Several years ago I did some volunteer work at a nursing home, or “retirement community,” as they call it now. I and some others came in once a week, spent some time talking with some residents, and led a worship service with them. I remember distinctly having conversations with two women there, and the contrast couldn’t have been more stark. One lady was as sweet as sugar, always greeting me with a smile and a warm hug, extremely grateful that we were there. Another woman was bitter and I don’t think I ever saw her smile. One time I saw a clue as to her attitude. With absolutely no prompting from me, she complained to me about a so-called “friend” of hers who had gossiped about her--over 50 years ago! She had held onto that grudge for that long, and it had acted like battery acid within her soul, eating her up from the inside-out. Maybe that wasn’t the sum total of the cause of her lousy attitude, but if she was willing to hold onto a grudge that long, then I think that’s a window revealing what type of person she was in general.
I think of her often, and I hope that the Lord broke through to her before she passed on, but nevertheless she performed a valuable service for me. I promised myself and the Lord that I would hold onto grudges like water in my hand.
That’s the virtue we’re going to briefly examine: Forgiveness. Of course, as C.S. Lewis put it, "We all agree that forgiveness is a beautiful idea until we have to practice it." I guess the Lord Jesus thought it pretty important, since he mentioned it so often in his teachings. I count at least five times he brings it up in his Sermon on the Mount alone.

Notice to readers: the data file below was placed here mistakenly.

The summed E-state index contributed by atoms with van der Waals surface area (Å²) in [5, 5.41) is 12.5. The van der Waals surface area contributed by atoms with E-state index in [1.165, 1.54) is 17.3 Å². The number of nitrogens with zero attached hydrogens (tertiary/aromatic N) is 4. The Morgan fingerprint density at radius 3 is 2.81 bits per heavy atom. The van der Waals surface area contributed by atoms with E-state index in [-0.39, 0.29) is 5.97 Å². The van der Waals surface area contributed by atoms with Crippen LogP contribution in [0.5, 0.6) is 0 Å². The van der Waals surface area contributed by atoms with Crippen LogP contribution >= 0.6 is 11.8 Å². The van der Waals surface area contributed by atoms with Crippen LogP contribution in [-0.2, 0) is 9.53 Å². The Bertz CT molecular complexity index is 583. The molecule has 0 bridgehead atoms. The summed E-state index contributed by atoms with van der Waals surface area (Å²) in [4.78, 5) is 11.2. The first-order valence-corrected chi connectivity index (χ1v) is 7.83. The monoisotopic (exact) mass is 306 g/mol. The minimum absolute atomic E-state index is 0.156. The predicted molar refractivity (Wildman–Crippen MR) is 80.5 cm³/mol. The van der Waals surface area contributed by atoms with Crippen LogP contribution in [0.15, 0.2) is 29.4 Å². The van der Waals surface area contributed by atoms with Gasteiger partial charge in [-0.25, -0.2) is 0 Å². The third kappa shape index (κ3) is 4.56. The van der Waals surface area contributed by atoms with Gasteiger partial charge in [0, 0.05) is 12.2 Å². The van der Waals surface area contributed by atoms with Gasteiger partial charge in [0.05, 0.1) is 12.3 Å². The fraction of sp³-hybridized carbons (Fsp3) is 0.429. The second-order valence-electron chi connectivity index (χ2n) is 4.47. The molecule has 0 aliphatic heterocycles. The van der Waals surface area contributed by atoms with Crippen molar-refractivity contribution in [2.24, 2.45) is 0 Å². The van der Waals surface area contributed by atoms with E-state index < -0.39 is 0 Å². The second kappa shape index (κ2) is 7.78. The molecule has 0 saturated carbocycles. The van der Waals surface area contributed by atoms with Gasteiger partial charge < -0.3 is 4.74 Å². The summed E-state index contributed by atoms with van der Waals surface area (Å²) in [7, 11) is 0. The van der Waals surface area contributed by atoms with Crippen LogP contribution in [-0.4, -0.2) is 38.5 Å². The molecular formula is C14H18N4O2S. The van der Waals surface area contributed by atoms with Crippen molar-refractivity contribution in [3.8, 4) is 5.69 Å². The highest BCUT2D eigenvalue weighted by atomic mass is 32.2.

And there’s a distinct pattern you can find as you look at those passages in the Sermon. Each and every time he directly links 1) our relationship with other people with 2) our relationship with the Lord. Specifically he makes it clear that there’s no way for us to have the latter without taking care of the former. If you have an unresolved problem with someone, especially a sibling in Christ, then your relationship with the Lord will suffer. If you refuse to forgive someone, then your Heavenly Father won't forgive you either.
OK, let’s answer some common questions:
1) Does this mean that if I don’t forgive someone, then I lose my salvation? No. Your salvation in Christ is based on who he is and what’s he’s done. It has nothing to do with what you do. But our fellowship with him can be broken, and we’ll be miserable and suffer terrible consequences if we persist in disobedience. I’ve talked about this before.
2) You don’t know what that person did to me. How can I forgive someone who abused me or cheated on me or done X to me? You’re right, I don’t know. But God does. There are two answers to that question, and they need to be handled separately.
On a theological level, you need to realize something: You'll never be asked to forgive someone nearly as much as he's forgiven you. That’s the whole point of Jesus’ parable of the unmerciful servant. If you’re focusing on the wrongs done to you, then you’ve obviously forgotten the times you've broken your Father's heart.
On a practical level, I fully realize that you’ve been hurt, and I know that it’s extremely tough to forgive someone who’s really wounded you. But do you really want to hold on to that anger? It might be tempting. But I promise you that the anger will do the same thing to you that it did to that lady in the retirement center. She had no joy, no peace, and was wrapped up in her own little private hell—all because of her decision she made a long time ago not to let something go.
If you want to let it go and forgive, then the first step I would suggest is to pray for that person. Never mind if you feel any love towards them or not. As you pray for God to bless them and to do good for them, you’ll find the Lord is changing your heart towards them. Do what you’ve been told to do, and the feelings will follow.
But it all starts with a decision.
Father, I could never ever ever be called to forgive someone nearly as much as you’ve forgiven me. Please change me, please make me more like you: slow to anger, quick to forgive.
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